January 2022

Free Fridges Help Feed Communities


A volunteer restocks a “freedge” in Brooklyn, New York.

The United States is one of the wealthiest countries in the world. Yet, many Americans still struggle to feed themselves and their families. In communities across the country, hungry Americans use food banks to meet their needs. Food banks collect donations of food from businesses and individuals. They then give this food to those in need.

In recent years, the COVID-19 pandemic has made matters of food insecurity, or not having enough to eat, even worse. Thousands of American workers lost jobs during the pandemic, growing the numbers of hungry Americans. The U.S. Department of Agriculture (USDA) estimates that about 14 million Americans struggle with food insecurity. The increase in demand for help has overwhelmed many community food banks.

However, a new tool in the fight against hunger has helped take some pressure off overwhelmed food banks. Free fridges, or “freedges,” are popping up in communities around the country. Volunteers stock these outdoor refrigerators with food, including fruits and vegetables. Food is often taken as quickly as it is left. So, in many communities, freedges need to be restocked daily.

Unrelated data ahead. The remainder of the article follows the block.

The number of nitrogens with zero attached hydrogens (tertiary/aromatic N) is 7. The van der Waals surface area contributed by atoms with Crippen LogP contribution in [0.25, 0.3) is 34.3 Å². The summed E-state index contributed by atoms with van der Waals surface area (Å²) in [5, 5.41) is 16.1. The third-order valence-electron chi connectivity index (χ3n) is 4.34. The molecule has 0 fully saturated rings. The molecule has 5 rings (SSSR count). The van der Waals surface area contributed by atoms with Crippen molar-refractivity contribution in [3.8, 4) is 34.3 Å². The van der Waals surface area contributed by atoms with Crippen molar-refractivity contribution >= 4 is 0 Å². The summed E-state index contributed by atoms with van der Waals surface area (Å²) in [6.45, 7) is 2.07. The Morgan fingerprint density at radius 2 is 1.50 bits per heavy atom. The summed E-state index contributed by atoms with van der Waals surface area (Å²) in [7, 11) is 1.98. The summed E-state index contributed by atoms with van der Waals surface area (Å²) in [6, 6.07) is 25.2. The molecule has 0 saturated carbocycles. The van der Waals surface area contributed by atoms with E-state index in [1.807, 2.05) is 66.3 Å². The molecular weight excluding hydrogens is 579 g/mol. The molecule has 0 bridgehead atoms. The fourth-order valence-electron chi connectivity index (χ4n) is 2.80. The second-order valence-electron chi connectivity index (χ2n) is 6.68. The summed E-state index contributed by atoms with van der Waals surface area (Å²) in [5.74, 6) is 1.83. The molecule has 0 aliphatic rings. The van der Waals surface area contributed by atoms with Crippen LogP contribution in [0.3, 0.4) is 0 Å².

While freedges are small, compared to food banks, they are mighty. Anyone in the community can come to the freedge and take what they need. The only rule is that if you take something, leave something (if you can). Another advantage freedges have is that they never close. They can be accessed by those in need 24-hours a day, 7-days a week.

While freedges won’t solve the problem of food insecurity in the United States, they are helping to feed the hungry. In addition, some freedge locations are now also giving out other needed items, like sleeping bags, tents, and medical supplies. Freedges are just one example of communities pulling together to help those in need.

Credit:©Spencer Platt/Getty Images News/Getty Images
Question 1
What is a freedge?

Question 2
When do most freedges close?

Question 3
How many Americans struggle with food insecurity?

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